December 5, 2010

Writing at the launch

Last night we launched issues 3 and 4, and as usual we did some improvised writing using prompts from our guests. I feel like it actually was the best crop of improv writing in our three launches. So for your enjoyment, here is the little story I wrote last night in about 20 minutes (that's so you won't be too harsh on it), using the prompt "À la claire fontaine" and "Not strip poker but STRIP MONOPOLY".

Somewhere at the edge of town, at the bottom of a dark, cheerless alley, lies a bar. The bricks of its facade crumble and fall, but they still support a blinking neon sign, like a one-eyed drunk in the mist. In fact, a one-eyed drunk often falls asleep under it in the small hours of the morning, when all that's left on the streets are the damned and the graveyard-shifters.
The bar is called "À la claire fontaine", though there's nothing clear about what happens behind the brick facade and the one-eyed sign. The owner once said it was named after his favorite childhood song, but it's hard to believe Joe Gillitz ever had a childhood.
Most nights, he sits behind the bar, as drunk as the few clients who still patronize his crumbling establishment. Most nights, that is, until two weeks ago. That's when Gillitz launched his new game int the backroom. He says it didn't cost him much, just the board and the dice, which he bought second hand, but everybody knows he must have paid the girls. And they're definitely not second hand.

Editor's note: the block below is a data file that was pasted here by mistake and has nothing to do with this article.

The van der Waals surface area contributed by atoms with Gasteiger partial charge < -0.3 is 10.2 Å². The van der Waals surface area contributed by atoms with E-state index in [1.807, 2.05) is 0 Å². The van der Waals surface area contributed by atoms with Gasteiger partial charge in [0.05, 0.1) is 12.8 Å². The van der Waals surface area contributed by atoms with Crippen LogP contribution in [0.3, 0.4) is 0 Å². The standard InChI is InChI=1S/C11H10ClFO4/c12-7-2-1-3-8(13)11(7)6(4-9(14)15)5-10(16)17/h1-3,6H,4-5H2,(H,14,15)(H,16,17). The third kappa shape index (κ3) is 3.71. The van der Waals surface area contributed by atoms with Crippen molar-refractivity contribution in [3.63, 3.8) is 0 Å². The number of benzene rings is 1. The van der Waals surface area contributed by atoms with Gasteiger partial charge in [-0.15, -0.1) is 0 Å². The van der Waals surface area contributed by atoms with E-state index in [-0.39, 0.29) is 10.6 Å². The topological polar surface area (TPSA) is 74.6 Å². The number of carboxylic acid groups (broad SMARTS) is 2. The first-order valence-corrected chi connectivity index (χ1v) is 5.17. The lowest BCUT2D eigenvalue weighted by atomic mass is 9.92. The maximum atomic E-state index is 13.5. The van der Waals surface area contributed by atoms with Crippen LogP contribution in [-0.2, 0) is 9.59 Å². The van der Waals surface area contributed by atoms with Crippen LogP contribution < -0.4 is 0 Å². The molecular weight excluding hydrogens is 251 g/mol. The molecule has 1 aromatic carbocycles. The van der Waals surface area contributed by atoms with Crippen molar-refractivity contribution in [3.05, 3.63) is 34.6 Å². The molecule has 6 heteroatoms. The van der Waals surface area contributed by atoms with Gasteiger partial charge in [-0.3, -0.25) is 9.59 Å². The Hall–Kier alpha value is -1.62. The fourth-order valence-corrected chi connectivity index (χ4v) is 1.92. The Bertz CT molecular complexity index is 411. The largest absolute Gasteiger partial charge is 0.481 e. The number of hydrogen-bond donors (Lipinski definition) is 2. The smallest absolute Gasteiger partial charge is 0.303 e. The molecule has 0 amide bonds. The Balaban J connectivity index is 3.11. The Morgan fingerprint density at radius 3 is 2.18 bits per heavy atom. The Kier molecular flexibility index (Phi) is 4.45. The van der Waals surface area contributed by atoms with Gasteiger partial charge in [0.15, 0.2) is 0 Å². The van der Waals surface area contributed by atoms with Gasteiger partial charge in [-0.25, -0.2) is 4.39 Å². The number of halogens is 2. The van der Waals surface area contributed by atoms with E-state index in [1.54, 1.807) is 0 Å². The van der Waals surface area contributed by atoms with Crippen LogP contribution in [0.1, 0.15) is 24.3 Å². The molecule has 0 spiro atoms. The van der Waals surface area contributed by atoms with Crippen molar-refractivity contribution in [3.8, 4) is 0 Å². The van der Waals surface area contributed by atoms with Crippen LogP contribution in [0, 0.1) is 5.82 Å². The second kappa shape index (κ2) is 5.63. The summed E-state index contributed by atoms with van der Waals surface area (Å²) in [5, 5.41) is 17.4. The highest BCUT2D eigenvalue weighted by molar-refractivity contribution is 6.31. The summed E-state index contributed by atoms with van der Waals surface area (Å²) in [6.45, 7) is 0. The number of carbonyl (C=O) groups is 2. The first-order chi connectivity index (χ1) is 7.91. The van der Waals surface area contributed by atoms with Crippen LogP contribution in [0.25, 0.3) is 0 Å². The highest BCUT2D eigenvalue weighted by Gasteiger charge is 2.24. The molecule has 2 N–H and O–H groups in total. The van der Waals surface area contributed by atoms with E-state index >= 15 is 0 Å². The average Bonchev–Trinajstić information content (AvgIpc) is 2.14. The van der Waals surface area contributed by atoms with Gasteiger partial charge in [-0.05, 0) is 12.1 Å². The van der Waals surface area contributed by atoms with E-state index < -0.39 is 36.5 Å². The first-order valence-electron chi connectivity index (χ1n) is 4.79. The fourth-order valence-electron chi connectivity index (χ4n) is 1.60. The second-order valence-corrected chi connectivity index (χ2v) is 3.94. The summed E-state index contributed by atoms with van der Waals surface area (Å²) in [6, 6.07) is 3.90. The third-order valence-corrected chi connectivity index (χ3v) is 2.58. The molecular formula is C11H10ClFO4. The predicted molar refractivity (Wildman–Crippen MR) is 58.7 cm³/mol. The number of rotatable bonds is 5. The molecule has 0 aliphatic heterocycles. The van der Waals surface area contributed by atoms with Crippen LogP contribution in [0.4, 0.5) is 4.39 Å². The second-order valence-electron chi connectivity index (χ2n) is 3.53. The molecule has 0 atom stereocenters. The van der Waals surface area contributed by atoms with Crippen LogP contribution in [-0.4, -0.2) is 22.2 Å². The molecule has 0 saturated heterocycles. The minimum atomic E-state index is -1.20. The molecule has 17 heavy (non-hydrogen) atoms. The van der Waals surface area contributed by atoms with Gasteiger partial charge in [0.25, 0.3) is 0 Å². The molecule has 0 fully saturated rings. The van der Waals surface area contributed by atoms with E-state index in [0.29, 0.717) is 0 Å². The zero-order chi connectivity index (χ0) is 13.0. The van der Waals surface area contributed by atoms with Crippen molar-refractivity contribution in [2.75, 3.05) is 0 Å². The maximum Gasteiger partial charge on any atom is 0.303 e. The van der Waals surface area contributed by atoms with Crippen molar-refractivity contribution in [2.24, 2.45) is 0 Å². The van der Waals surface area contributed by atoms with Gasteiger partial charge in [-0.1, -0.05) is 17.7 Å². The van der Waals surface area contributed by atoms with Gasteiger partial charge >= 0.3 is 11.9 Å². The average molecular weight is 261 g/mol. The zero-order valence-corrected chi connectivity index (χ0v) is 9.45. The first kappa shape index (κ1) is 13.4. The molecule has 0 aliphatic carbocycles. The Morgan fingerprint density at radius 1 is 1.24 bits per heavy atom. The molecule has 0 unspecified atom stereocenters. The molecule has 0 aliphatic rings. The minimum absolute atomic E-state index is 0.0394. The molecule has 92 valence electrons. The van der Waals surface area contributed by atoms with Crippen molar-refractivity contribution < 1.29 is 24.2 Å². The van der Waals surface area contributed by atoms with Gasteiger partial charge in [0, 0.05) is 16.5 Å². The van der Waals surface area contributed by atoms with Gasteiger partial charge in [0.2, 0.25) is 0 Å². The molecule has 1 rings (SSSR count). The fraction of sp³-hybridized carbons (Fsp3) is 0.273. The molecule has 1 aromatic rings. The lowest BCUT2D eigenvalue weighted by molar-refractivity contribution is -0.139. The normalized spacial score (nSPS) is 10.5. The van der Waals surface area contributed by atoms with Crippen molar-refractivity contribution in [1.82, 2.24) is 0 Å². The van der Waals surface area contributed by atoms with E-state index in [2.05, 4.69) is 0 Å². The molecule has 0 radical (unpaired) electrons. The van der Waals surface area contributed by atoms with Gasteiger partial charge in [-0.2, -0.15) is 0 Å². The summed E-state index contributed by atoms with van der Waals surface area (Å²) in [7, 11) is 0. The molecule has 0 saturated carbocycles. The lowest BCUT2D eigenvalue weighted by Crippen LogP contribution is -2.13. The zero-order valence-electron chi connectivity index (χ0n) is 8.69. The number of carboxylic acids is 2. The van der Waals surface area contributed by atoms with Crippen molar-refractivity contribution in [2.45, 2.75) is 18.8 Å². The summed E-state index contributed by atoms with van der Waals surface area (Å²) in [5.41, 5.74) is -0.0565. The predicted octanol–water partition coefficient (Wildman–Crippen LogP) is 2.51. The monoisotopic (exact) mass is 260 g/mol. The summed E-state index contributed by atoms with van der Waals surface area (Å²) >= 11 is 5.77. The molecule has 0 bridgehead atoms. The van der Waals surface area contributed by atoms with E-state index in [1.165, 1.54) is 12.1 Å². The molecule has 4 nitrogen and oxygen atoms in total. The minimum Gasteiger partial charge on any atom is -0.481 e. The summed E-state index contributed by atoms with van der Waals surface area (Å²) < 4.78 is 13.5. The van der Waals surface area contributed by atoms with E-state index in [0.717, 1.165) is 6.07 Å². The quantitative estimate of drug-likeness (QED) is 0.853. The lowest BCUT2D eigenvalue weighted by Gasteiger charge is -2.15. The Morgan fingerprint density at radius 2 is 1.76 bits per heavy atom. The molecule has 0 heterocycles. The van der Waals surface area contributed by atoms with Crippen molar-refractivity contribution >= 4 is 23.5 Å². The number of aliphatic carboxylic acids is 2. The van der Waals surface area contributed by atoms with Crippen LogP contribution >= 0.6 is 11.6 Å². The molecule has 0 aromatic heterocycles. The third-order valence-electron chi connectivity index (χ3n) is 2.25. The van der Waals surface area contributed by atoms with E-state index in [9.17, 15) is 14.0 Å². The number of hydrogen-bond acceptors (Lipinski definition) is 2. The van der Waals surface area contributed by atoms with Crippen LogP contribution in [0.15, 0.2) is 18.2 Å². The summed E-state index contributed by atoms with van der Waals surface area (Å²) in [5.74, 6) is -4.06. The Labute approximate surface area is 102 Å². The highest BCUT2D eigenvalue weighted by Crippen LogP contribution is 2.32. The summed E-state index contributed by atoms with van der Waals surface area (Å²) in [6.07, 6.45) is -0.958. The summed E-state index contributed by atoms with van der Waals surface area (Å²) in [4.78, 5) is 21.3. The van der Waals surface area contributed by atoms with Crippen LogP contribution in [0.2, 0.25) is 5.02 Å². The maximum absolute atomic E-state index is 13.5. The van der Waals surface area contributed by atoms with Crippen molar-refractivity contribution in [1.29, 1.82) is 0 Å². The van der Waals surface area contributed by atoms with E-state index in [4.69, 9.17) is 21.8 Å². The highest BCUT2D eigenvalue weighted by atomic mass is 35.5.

That's was I was thinking that night when I walked the backroom for the third time that week.
I've been told before by some quack psychologist, or maybe it was my dealer, that I have an addictive personality, i.e. I tend to get hooked on pretty much everything. I'd never believed it until now. Because to get hooked on strip Monopoly, I agree you have to be missing a few braincells. Or be very lonely. Both, I guess.
One of the girls smiled at me as I sat down in one of the plastic chairs around the board and selected the shoe. I did notice something strange in her eyes, like her pupils weren't really round or something, but at the time I didn't really care. I should have, though. 'Cause it turns out, Gillitz didn't pay for these girls. No. They don't need money. Or food, for that matter. At least, not our kind of food.
That's right. I said earlier I was missing a few brain cells. Where do you think I lost them?

Vincent Mackay

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